But my question here doesn’t hinge on legal question but political ones. If the disaster that occurs turns out to loom large on the public stage then an investigation is undoubtedly going to follow. This investigation is going to closely tied with those same people and parts of the government which put the regulations in place which both led to the disaster and which were the responsibility of that same said part/party of the government.

So, here’s the question: How likely is the government culpability going to come out investigation? Will that side of it get a fair hearing? And furthermore, is it necessarily in the interest of the injured party to blame the government regulator when their livelihood depends on a working relationship with that same party? 

Consider the BP/Gulf disaster directly here. BP and all the Gulf oil contractors and drillers are required to use government provided survey and risk models in their business. How and what manner of safety devices are regulated by law, you can’t use something different or better, e.g., you have to use the mandated “cutoff valves” as specified. So it seems a big culprit in this story will be, as in the Challenger disaster, a failure in government run QC/QA practices. At the same time, I’m guessing it’s not in BPs interest in the long run to fight to have the blame correctly assigned with the feds as they (and everyone in their industry) has to work with the feds to get anything done. So, the government (especially in our semi-continual election season) will not want to be blamed. BP will not fight getting blamed. So, even if BP/Deepwater ultimately is not the true culprit here, they will in fact be made the fall guys. 

Some Semi-Random Thoughts

  • It occurred to me a while ago that having noticed that Afghanistan has large reserves of untapped natural resources … that one solution to the social problem there is to let loose the dogs of greed instead of the dogs of war. That is, instead of trying namby-pamby nation building we try some old fashioned colonial exploitation. That is to say, don’t nation build and plan to leave, hire them to help us tap them resources. And make a pretty penny in the process as well.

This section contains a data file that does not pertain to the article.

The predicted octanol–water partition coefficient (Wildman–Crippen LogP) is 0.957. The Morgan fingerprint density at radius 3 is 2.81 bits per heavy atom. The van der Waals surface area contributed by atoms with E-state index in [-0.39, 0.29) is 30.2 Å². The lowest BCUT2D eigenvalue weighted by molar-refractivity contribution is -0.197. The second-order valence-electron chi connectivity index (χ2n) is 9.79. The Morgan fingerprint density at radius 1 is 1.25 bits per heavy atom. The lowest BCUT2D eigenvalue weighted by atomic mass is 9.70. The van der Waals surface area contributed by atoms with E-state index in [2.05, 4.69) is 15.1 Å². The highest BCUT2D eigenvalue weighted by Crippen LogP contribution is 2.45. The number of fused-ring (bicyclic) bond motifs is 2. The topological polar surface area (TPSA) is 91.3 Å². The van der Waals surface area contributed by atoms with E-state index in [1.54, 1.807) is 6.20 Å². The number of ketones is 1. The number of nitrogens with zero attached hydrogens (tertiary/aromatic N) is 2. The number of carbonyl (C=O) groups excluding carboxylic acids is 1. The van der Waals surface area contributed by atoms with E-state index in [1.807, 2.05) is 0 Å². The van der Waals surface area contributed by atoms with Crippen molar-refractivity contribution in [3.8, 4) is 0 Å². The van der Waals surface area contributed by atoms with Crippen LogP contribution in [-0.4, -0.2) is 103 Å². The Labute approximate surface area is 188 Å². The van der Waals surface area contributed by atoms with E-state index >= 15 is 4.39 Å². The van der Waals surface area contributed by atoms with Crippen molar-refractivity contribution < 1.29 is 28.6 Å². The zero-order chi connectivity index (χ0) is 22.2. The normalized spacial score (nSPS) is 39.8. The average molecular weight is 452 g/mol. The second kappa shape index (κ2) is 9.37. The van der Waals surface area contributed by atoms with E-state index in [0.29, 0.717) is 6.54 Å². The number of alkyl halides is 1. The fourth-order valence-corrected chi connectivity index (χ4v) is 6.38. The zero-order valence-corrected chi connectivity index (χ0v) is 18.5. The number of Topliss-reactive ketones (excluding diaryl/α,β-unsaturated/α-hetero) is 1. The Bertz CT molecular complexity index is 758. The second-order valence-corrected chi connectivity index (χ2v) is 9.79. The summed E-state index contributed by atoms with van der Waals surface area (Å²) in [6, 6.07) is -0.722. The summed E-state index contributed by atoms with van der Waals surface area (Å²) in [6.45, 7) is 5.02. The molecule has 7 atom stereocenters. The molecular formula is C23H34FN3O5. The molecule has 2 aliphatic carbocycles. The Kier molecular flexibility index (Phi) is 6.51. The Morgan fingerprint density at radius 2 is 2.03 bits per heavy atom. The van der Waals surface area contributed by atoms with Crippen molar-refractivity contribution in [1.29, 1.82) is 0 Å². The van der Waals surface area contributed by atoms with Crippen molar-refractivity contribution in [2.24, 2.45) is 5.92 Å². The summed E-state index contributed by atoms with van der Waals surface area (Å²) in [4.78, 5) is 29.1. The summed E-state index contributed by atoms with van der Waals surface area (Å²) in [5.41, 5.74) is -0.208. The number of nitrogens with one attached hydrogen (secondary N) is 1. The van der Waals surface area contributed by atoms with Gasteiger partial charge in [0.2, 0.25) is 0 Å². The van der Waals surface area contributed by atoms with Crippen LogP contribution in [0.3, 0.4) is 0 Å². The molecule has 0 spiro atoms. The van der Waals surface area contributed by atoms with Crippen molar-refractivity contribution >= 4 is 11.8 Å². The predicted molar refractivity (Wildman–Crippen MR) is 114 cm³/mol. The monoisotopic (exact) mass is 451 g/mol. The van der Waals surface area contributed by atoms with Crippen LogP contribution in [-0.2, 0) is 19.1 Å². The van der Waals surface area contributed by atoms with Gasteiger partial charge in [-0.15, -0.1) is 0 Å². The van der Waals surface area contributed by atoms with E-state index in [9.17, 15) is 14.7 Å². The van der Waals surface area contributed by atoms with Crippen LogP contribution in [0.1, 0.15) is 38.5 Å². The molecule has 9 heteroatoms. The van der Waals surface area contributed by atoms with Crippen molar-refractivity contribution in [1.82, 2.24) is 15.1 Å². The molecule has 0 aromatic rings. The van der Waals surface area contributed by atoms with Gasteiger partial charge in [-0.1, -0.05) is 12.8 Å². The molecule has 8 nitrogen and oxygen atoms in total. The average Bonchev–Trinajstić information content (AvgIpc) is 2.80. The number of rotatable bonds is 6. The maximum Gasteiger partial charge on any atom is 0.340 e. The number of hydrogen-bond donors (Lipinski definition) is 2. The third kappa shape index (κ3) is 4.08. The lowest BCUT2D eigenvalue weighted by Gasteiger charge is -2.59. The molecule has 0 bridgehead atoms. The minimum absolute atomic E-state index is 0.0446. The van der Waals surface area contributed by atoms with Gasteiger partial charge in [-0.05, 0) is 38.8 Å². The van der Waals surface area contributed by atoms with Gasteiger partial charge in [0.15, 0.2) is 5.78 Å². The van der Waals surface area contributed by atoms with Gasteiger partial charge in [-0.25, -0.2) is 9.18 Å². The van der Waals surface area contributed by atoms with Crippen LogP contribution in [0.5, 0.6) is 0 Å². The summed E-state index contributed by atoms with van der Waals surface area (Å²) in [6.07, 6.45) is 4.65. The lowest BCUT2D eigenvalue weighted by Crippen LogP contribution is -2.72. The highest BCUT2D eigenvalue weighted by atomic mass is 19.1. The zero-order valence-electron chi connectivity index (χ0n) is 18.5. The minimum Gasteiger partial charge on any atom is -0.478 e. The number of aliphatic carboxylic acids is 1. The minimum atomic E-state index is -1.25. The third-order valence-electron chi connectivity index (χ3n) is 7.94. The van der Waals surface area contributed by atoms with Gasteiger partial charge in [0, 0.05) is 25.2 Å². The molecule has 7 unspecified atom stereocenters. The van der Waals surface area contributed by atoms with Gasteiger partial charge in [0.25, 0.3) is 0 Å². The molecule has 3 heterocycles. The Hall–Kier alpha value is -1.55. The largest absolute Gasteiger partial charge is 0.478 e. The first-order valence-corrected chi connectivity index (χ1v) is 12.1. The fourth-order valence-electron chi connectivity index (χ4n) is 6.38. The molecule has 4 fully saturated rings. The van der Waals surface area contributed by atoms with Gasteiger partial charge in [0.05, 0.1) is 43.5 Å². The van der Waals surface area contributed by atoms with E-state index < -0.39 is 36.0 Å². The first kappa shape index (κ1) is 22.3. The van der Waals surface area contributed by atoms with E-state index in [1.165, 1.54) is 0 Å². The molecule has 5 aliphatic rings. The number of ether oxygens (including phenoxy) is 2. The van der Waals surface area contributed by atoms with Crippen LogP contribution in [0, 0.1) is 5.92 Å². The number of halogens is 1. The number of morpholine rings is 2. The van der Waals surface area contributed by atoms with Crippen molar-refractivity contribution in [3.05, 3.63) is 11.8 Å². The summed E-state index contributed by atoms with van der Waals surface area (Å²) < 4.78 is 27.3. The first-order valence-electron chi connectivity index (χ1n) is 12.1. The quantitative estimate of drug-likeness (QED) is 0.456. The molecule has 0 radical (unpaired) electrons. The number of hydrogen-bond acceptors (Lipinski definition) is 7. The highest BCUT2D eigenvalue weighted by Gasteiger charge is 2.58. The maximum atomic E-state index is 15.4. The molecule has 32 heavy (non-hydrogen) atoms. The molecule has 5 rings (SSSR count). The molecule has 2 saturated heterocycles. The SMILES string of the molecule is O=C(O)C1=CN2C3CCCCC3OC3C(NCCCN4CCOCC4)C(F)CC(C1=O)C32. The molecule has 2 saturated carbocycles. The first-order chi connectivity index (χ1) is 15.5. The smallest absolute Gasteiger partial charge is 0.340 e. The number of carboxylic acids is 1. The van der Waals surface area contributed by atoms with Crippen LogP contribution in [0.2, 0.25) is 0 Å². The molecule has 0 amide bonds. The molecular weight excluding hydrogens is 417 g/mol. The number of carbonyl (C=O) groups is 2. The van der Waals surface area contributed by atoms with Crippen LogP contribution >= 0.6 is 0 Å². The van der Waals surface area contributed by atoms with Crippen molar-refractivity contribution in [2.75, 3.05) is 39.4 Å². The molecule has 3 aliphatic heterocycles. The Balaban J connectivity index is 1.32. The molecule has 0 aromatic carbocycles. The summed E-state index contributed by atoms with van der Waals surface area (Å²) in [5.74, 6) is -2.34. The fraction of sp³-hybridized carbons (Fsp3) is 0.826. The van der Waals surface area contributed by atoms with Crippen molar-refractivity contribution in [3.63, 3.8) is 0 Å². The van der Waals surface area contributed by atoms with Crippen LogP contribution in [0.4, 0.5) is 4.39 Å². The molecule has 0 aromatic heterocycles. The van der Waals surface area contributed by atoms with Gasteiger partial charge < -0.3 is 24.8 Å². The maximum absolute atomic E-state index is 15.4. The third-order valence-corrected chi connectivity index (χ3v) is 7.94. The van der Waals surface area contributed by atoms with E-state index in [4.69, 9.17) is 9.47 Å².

• The Administration and the Democrats seems determined to ignore the jobs thing. They offer another “big” financial fix package (well in advance of the return of the commission enacted to figure out the causes returns). Then when they have trouble passing the bill, decide at the 11th hour to “ask business leaders” what impact they think the bill will have. Hmm, clearly the effect on business was not very firm in their vision when they were fussing in their basements putting the bill together. They’re putting together a cap/trade bill to battle the putative effects of carbon emissions. Have they considered the impact on jobs? They’ve decided to fight to stop deep water drilling. Jobs? Nah. From the ’90s recessions started taking longer and longer to recover employment rates. In the 2001 recession it took 23 months to recover after a relatively quick recover on other fronts. If that trend continues … the job thing? Well, it’s likely to be sticking in the 10s for some time.
  • In Fault Lines, Mr Rajan points out that there is a connection between the more impersonal crueler business environment in the US compared the EU where business fail not infrequently, but that innovation is far more prevalent. This he links to the comparative safety nets in the states vs the EU as well. The Democrats would prefer big fat soft safety nets … forgetting there is a price. You lose the pace of  innovation that has enabled so much of the modern world. TANSTAAFL. You think those safety nets are nice and cool? There’s a price. A price many would rather not pay.